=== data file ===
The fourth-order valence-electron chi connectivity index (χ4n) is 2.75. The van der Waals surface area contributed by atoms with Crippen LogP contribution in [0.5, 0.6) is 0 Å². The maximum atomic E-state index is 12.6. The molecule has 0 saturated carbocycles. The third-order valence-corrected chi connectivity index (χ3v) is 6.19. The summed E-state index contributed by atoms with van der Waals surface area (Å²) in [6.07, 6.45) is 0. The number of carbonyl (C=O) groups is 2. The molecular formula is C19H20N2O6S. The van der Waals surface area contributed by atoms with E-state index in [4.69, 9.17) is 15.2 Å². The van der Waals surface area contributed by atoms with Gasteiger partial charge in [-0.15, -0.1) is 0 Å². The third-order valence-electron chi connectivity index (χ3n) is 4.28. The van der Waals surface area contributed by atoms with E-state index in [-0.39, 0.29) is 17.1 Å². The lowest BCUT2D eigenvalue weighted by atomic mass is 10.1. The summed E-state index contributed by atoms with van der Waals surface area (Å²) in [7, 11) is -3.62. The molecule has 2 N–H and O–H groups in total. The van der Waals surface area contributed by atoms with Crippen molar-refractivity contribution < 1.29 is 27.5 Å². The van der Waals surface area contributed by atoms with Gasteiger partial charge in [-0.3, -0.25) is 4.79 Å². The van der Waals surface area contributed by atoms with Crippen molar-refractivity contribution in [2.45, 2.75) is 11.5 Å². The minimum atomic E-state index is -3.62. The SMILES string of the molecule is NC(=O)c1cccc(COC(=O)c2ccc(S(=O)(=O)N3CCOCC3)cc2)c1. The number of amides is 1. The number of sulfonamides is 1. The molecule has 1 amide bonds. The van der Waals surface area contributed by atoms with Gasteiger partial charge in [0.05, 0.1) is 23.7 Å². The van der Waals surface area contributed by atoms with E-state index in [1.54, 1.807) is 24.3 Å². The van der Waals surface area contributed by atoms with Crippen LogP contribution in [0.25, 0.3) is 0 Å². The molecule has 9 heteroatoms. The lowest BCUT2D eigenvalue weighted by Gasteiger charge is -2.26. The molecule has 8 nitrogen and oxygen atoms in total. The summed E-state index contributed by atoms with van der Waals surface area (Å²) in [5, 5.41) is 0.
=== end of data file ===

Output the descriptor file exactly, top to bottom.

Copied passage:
The fourth-order valence-electron chi connectivity index (χ4n) is 2.75. The van der Waals surface area contributed by atoms with Crippen LogP contribution in [0.5, 0.6) is 0 Å². The maximum atomic E-state index is 12.6. The molecule has 0 saturated carbocycles. The third-order valence-corrected chi connectivity index (χ3v) is 6.19. The summed E-state index contributed by atoms with van der Waals surface area (Å²) in [6.07, 6.45) is 0. The number of carbonyl (C=O) groups is 2. The molecular formula is C19H20N2O6S. The van der Waals surface area contributed by atoms with E-state index in [4.69, 9.17) is 15.2 Å². The van der Waals surface area contributed by atoms with Gasteiger partial charge in [-0.15, -0.1) is 0 Å². The third-order valence-electron chi connectivity index (χ3n) is 4.28. The van der Waals surface area contributed by atoms with E-state index in [-0.39, 0.29) is 17.1 Å². The lowest BCUT2D eigenvalue weighted by atomic mass is 10.1. The summed E-state index contributed by atoms with van der Waals surface area (Å²) in [7, 11) is -3.62. The molecule has 2 N–H and O–H groups in total. The van der Waals surface area contributed by atoms with Crippen molar-refractivity contribution < 1.29 is 27.5 Å². The van der Waals surface area contributed by atoms with Gasteiger partial charge in [-0.3, -0.25) is 4.79 Å². The van der Waals surface area contributed by atoms with Crippen molar-refractivity contribution in [2.45, 2.75) is 11.5 Å². The minimum atomic E-state index is -3.62. The SMILES string of the molecule is NC(=O)c1cccc(COC(=O)c2ccc(S(=O)(=O)N3CCOCC3)cc2)c1. The number of amides is 1. The number of sulfonamides is 1. The molecule has 1 amide bonds. The van der Waals surface area contributed by atoms with Gasteiger partial charge in [0.05, 0.1) is 23.7 Å². The van der Waals surface area contributed by atoms with E-state index in [1.54, 1.807) is 24.3 Å². The van der Waals surface area contributed by atoms with Crippen LogP contribution in [0.25, 0.3) is 0 Å². The molecule has 9 heteroatoms. The lowest BCUT2D eigenvalue weighted by Gasteiger charge is -2.26. The molecule has 8 nitrogen and oxygen atoms in total. The summed E-state index contributed by atoms with van der Waals surface area (Å²) in [5, 5.41) is 0.